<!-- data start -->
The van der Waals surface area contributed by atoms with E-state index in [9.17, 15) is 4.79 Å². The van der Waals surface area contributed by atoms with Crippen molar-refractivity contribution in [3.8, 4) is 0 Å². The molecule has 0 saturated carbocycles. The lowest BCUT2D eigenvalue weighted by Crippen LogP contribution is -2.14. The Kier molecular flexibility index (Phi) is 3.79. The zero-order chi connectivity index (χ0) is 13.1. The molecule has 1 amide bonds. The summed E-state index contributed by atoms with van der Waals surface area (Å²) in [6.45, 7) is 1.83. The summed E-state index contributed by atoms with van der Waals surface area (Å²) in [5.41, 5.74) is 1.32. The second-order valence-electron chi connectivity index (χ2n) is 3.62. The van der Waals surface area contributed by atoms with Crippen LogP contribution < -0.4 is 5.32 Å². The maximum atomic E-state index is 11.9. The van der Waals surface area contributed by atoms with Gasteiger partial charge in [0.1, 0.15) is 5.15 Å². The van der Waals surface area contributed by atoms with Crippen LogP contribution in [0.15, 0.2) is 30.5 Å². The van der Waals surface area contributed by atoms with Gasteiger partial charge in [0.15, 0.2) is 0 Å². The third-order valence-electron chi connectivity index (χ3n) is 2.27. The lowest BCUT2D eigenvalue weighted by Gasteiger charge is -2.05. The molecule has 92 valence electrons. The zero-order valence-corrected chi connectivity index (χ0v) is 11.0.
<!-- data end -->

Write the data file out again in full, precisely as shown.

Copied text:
The van der Waals surface area contributed by atoms with E-state index in [9.17, 15) is 4.79 Å². The van der Waals surface area contributed by atoms with Crippen molar-refractivity contribution in [3.8, 4) is 0 Å². The molecule has 0 saturated carbocycles. The lowest BCUT2D eigenvalue weighted by Crippen LogP contribution is -2.14. The Kier molecular flexibility index (Phi) is 3.79. The zero-order chi connectivity index (χ0) is 13.1. The molecule has 1 amide bonds. The summed E-state index contributed by atoms with van der Waals surface area (Å²) in [6.45, 7) is 1.83. The summed E-state index contributed by atoms with van der Waals surface area (Å²) in [5.41, 5.74) is 1.32. The second-order valence-electron chi connectivity index (χ2n) is 3.62. The van der Waals surface area contributed by atoms with Crippen LogP contribution < -0.4 is 5.32 Å². The maximum atomic E-state index is 11.9. The van der Waals surface area contributed by atoms with Gasteiger partial charge in [0.1, 0.15) is 5.15 Å². The van der Waals surface area contributed by atoms with Crippen LogP contribution in [0.15, 0.2) is 30.5 Å². The van der Waals surface area contributed by atoms with Gasteiger partial charge in [0.15, 0.2) is 0 Å². The third-order valence-electron chi connectivity index (χ3n) is 2.27. The lowest BCUT2D eigenvalue weighted by Gasteiger charge is -2.05. The molecule has 92 valence electrons. The zero-order valence-corrected chi connectivity index (χ0v) is 11.0.